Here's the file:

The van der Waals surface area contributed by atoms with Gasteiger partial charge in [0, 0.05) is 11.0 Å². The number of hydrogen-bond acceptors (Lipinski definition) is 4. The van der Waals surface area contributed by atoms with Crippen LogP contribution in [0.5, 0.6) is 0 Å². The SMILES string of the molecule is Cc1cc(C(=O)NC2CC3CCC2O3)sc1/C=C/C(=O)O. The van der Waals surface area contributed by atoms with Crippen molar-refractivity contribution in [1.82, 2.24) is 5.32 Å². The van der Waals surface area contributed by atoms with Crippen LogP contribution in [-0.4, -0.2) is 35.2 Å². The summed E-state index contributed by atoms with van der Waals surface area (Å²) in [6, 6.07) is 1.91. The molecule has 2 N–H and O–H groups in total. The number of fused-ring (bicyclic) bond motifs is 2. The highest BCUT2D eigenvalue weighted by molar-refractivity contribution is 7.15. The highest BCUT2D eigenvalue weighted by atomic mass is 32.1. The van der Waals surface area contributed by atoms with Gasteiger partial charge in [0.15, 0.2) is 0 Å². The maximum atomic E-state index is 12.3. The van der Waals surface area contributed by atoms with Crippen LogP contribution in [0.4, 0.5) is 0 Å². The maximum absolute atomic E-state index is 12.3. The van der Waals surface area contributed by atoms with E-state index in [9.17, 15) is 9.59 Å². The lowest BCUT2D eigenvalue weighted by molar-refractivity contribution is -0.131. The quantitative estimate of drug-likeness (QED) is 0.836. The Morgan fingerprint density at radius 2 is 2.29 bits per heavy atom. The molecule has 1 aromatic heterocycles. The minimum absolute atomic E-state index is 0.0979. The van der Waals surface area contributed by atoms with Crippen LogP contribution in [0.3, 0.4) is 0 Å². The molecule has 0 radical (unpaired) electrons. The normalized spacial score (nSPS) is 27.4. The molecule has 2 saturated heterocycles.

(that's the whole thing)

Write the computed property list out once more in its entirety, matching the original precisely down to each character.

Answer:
The van der Waals surface area contributed by atoms with Gasteiger partial charge in [0, 0.05) is 11.0 Å². The number of hydrogen-bond acceptors (Lipinski definition) is 4. The van der Waals surface area contributed by atoms with Crippen LogP contribution in [0.5, 0.6) is 0 Å². The SMILES string of the molecule is Cc1cc(C(=O)NC2CC3CCC2O3)sc1/C=C/C(=O)O. The van der Waals surface area contributed by atoms with Crippen molar-refractivity contribution in [1.82, 2.24) is 5.32 Å². The van der Waals surface area contributed by atoms with Crippen LogP contribution in [-0.4, -0.2) is 35.2 Å². The summed E-state index contributed by atoms with van der Waals surface area (Å²) in [6, 6.07) is 1.91. The molecule has 2 N–H and O–H groups in total. The number of fused-ring (bicyclic) bond motifs is 2. The highest BCUT2D eigenvalue weighted by molar-refractivity contribution is 7.15. The highest BCUT2D eigenvalue weighted by atomic mass is 32.1. The van der Waals surface area contributed by atoms with Gasteiger partial charge in [0.15, 0.2) is 0 Å². The maximum atomic E-state index is 12.3. The van der Waals surface area contributed by atoms with Crippen LogP contribution in [0.4, 0.5) is 0 Å². The maximum absolute atomic E-state index is 12.3. The van der Waals surface area contributed by atoms with E-state index in [9.17, 15) is 9.59 Å². The lowest BCUT2D eigenvalue weighted by molar-refractivity contribution is -0.131. The quantitative estimate of drug-likeness (QED) is 0.836. The Morgan fingerprint density at radius 2 is 2.29 bits per heavy atom. The molecule has 1 aromatic heterocycles. The minimum absolute atomic E-state index is 0.0979. The van der Waals surface area contributed by atoms with Crippen LogP contribution in [0.3, 0.4) is 0 Å². The molecule has 0 radical (unpaired) electrons. The normalized spacial score (nSPS) is 27.4. The molecule has 2 saturated heterocycles.